However, the lawgiver did not only introduce in this hidden way the dignity of the 8th day, which we call the Lord’s Day because it is dedicated to the Lord’s resurrection, but also on the feast called “Trumpets” referred to the 8th day as ‘the final solemn assembly’ (cf. Lev.23:36 LXX, Numbers 29:35) meaning the completion and fulfillment of all the feasts. At that point he clearly said that the 8th day would be holy for us, proclaiming in advance how divine, glorious, & august Sunday was to be after everything pertaining to the law had passed away.
But I see that Metropolitan Anthony in a passage I quoted just last week tells us that we are living this present life in the Seventh Day:
…the seventh day will be seen as all the span of time that extends from the last act of creation on the part of God to the last day, the eighth day, the coming of the Lord, when all things will be fulfilled, all things will come to an end, reach their goal, and blossom out in glory. It is within this seventh day, which is the whole span of history, that the creativeness of man is to find its scope and its place.
In this whole span of history we have much work to do, including our bread-baking and flower-arranging to celebrate Christ’s rising from the dead. St. Isaac of Syria tells a bit about how the fullness of our Eighth Day is yet to come, and seems to see things somewhat differently from Met. Anthony:
The Lord’s Day is a mystery of the knowledge of the truth that is not received by flesh and blood, and it transcends speculations. In this age there is no eighth day, nor is there a true Sabbath. For he who said that ‘God rested on the seventh day,’ signified the rest [of our nature] from the course of this life, since the grave is also of a bodily nature and belongs to this world. Six days are accomplished in the husbandry of life by means of keeping the commandments; the seventh is spent entirely in the grave; and the eighth is the departure from it.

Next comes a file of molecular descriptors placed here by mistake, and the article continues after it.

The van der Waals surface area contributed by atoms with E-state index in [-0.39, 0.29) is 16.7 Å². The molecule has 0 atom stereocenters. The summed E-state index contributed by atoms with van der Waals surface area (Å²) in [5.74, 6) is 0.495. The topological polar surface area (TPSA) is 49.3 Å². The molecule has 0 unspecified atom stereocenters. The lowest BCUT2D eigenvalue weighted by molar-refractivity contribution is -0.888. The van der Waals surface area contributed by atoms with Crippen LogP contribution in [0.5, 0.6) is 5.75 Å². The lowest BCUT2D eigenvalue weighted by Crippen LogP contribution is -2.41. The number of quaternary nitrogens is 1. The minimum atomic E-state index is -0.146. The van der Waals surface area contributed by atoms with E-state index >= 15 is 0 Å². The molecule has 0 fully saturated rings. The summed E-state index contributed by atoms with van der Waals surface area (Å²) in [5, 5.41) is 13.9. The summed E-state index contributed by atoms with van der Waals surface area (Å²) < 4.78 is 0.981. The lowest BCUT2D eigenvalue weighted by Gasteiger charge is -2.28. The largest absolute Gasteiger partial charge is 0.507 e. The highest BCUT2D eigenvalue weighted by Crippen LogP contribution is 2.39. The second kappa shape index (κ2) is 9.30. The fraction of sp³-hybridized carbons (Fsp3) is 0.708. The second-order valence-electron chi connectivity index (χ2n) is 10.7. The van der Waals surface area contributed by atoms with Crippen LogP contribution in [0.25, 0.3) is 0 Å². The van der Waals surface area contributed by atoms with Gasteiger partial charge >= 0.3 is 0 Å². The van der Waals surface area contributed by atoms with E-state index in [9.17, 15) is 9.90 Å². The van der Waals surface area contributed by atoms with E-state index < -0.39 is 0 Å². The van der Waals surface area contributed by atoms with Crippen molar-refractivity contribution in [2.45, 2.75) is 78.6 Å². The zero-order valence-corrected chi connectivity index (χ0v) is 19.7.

It certainly is a mystery to my small mind, but I am always comforted by these realities of the faith that show how great is our God, and His plans for us, so high as the heavens are above the earth, that they are hard to grasp with our minds. And I’m full of that joy that is not received by flesh and blood, of the glorious risen Savior Christ. He is here every day.
|A view from our front yard
As a man whose head is under water cannot inhale pure air, so a man whose thoughts are plunged into the cares of this world cannot absorb the sensation of the world to come.
~St. Isaac the Syrian
I’ve definitely had that underwater feeling lately — so I was relieved to take part in a lenten service at church today, one designed to clear the head of transitory concerns. During Communion in the time of Lent, we sing lovely meditative hymns to the words, “O taste and see that the Lord is good.”
Because that world St. Isaac speaks of comes to us in the Eucharist. We breathe the pure and sweet air of the Holy Spirit, a taste of the world to come and tonic to strengthen us for the labors of this world.
Mr. Glad and I have all sorts of busyness on our plates these days, and much of it is of a proper and happy kind, helping and loving people. But there is the other sort, as when one’s computer crashes and requires hours of trouble transporting, repairing, restoring. For me that’s the sensation of drudgery.
There’s the fence that falls down and needs replacing, which means hours of talking to the neighbor and the lumber store, and more hours actually tearing out the old and putting in the new. This kind of work often blends into another: The old bodies of us humans wear out and need more frequent maintenance, trips to the chiropractor or pharmacy.
It’s helpful that the melody of the “taste and see” hymns stick in my mind pretty well, so I can remember and come up for a gulp of that Air of Life, Sweet Jesus. I may not be walking on water, but I’m not drowning.